Pokémon are all about their stat numbers, and similar to athletes, they are incredibly important to the final performance. Unless it’s about the slowest Pokémon around.
And because we love categorizing our precious power-packing pets to figure out who the best in their individual categories are.
But this ranking? Not so much.
We scoured through our Pokedexes, consulted Professor Oak, and came to a list of the slowest Pokémon out there with appropriate ranking.
But although they might be slow, each of these Pokémon has some kind of redeeming factor in the other stat departments that makes them all viable options on the battlefield.
So let’s get on with it.
The 15 Slowest Pokemon Of All Time
Ouch. The fact that Torkoal is the fastest Pokémon on the list, with a paltry speed stat of 20, will tell you all you need to know about this list.
A fire-type, a Torkoal, represents a tortoise. With a giant volcano on its back, the Torkoal has a shell with smoke and vapor emanating from three giant holes in it.
Despite it not being a surprise that a Pokémon resembling a tortoise is on this list, the Torkoal, similar to a Pineco, makes up for it with a great defence.
Although carrying the looks of an accomplished swimmer with a thick tail and branching gills, this water-type Pokémon is deceptively…err, slow.
The counterpart of one of nature’s finest designs in the Pokémon universe, the Silcoon is an evolutionary step in the process of a Wurmple evolving into a Beautifly.
This midway-evolved Pokémon looks like a cocoon and resides in trees, covering itself all the way in silk.
This entry is not a surprise at all. With no real appendages to speak of, a Pineco being on this list isn’t really a huge spoiler.
They build on their stocky frames by making armor out of tree bark to add to their shells and make them bigger. The extra weight costs them a lot of movement, but it is a necessary sacrifice, with them having no real movement to speak of
Pinecos reside in trees, and with a strong defensive stat, make up for the lack of speed by being tanks that can take a lot of damage before falling over.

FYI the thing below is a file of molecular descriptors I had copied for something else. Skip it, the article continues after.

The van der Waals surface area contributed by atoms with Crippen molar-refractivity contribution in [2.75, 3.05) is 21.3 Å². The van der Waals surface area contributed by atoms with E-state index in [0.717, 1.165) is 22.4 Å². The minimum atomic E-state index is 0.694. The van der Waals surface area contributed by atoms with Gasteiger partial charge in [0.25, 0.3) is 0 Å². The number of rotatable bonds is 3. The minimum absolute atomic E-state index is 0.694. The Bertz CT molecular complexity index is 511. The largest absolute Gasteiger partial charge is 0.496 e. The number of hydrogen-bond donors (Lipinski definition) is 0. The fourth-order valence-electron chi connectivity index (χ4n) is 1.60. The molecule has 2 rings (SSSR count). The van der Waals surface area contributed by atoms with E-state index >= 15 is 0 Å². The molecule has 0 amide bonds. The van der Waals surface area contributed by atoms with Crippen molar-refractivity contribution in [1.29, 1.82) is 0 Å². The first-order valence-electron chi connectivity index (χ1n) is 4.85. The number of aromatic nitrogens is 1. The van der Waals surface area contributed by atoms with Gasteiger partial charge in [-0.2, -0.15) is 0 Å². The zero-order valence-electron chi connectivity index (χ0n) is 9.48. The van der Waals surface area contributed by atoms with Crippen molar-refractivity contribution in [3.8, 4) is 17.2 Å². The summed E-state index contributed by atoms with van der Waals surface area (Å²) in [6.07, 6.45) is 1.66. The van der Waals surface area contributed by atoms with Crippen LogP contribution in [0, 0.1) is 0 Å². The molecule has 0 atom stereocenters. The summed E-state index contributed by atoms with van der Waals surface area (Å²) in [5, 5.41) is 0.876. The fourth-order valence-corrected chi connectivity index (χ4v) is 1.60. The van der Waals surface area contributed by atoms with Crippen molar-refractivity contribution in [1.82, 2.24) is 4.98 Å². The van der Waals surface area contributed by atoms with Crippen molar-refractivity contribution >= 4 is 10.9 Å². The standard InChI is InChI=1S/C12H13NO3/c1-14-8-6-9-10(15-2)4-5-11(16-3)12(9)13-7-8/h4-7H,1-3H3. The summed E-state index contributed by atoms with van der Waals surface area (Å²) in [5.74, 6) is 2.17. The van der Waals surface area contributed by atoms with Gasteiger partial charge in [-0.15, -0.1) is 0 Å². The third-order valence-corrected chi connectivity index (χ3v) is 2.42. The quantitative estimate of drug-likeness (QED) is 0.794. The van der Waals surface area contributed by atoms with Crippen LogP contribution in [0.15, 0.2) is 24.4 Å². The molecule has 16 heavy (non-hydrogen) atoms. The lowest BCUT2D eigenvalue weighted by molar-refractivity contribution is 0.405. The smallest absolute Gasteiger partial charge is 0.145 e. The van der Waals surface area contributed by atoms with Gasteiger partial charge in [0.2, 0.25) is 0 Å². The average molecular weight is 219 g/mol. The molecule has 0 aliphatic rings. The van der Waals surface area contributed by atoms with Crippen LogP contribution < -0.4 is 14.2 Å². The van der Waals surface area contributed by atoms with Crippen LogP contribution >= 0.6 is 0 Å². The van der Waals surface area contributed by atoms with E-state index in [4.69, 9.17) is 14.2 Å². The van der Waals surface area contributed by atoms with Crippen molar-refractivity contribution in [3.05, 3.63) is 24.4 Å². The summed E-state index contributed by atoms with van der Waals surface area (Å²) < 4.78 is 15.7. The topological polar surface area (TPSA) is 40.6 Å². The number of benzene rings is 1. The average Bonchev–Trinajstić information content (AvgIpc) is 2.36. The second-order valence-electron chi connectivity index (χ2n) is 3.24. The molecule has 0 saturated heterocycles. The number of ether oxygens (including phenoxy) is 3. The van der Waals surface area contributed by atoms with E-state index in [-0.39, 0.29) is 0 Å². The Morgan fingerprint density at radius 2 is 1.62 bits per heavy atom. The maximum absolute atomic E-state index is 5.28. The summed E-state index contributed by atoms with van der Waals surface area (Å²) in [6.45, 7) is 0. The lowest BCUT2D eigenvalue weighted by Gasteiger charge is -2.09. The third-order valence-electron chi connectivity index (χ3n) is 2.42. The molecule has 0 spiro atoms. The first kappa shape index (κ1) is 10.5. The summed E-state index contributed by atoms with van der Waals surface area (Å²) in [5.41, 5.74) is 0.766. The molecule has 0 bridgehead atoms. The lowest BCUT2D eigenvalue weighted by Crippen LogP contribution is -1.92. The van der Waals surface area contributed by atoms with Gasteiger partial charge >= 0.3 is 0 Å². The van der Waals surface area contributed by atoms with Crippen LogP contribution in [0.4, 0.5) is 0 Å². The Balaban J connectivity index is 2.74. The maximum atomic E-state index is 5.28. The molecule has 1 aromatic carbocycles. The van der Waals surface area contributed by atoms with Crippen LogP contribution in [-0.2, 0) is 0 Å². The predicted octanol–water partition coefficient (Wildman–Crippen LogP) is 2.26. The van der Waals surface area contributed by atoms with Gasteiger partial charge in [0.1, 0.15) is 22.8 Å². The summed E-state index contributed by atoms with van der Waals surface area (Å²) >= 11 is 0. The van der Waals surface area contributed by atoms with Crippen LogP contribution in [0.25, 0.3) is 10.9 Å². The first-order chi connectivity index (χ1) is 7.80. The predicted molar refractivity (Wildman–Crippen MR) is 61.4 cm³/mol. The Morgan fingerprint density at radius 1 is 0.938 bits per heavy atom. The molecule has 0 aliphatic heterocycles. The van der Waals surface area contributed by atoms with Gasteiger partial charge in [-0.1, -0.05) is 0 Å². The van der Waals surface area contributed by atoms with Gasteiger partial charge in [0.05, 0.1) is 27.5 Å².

Another one of Wurmple’s evolutionary directions, turning into a Cascoon will make it evolve into Dustox.
Unlike the Silcoon, however, this evolutionary step does not move at all and hides under foliage to make sure that it is not damaged during the process of turning.
Yet another great defensive option, a Roggenrola is not the best representative of speed in the Pokémon universe, but it can absorb a lot of damage.
Rogganrola’s main asset is its defense, with a stat of 85. Although due to the lack of speed it is vulnerable to faster-moving Pokemon, Roggenrola can hold its own through the sheer toughness it has.
Although it does have legs, they do not help with a lot of movement.
The Foongus is a deceptive Pokémon. These creatures have an odd, semi-Pokeball-shaped head and a body resembling a mushroom.
Foongi (get it) move really slow, and primarily lure other Pokémon, people, and especially their prey to grassy areas where they have the advantage.
A Sandygast is slow, and well, that’s pretty much it. These Pokémon are the sand castles that people left behind on the seashore.
Despite being so slow, a Sandygast doesn’t have much of a redeeming quality either.
Their attack is weak, their defence is vulnerable, and without much movement, there is little convincing about their selection in a Pokedex.
One of the slowest Pokémon added in the new Sword and Shield, a Pincurchin doesn’t really have anything going for it, much like a Sandygast.
Resembling a sea urchin, this is one of the slowest Pokémon around and isn’t a great option to battle with. It’s a collector’s item, we guess.
Now, if Ferroseed could hover, it would be on an entirely different list. Long story short, it does not. A Ferroseed is an egg-like Pokémon covered with spikes that does not move fast.
Why so? Well, its primary method of movement is rolling. With spikes. Yeah, we know.
Like many other Pokémon at their infant stages of evolution, a Bonsly is horribly slow.
Although it might look like a small plant, a Bonsly is actually a rock-type, so any efforts at watering in hopes of an evolution is a fool’s errand.
Another Pokémon with a severe lack of speed, a Trapinch has a much greater-than-average attack, which makes it a great option unless you are looking for both speed and attack.
Trapinch is a great starter Pokémon, however, despite being one of the slowest Pokemon around.
Even people who don’t know anything about the larger Pokémon universe know about Snorlax, the colossal, sloth-like Pokémon who loves eating and sleeping and being a cute, cuddly bear.
Much like his evolution, Munchlax likes to, well, munch, snore and roar. Man, being a Pokemon doesn’t take much, does it? Well, at least when this is all that you have to do.
Well, Munchlax is the same, only a few steps down in the evolutionary process. Still, the fact that it is slower than a Snorlax gets it up to third on our list.
Introduced in Sun and Moon, we’re not sure what is going on with Pyukumuku. Capable of making organs by spitting them out of its mouth, a Pyukumuku is one of the strangest and slowest Pokémon on this list.
The slowest Pokémon in Sword and Shield and of all time, the Shuckle also resembles a tortoise.
The dual bug-and-rock type Pokémon has a huge shell, bigger than its own size which contributes to its lack of movement. But, similar to many entries on this list, the shell also heavily contributes to a Shuckle’s defense.
Although they are slow, they are not ineffective. Here is a strengths and weaknesses guide on your favorite Pokemon, to help you optimize the way you battle with them and strategize better!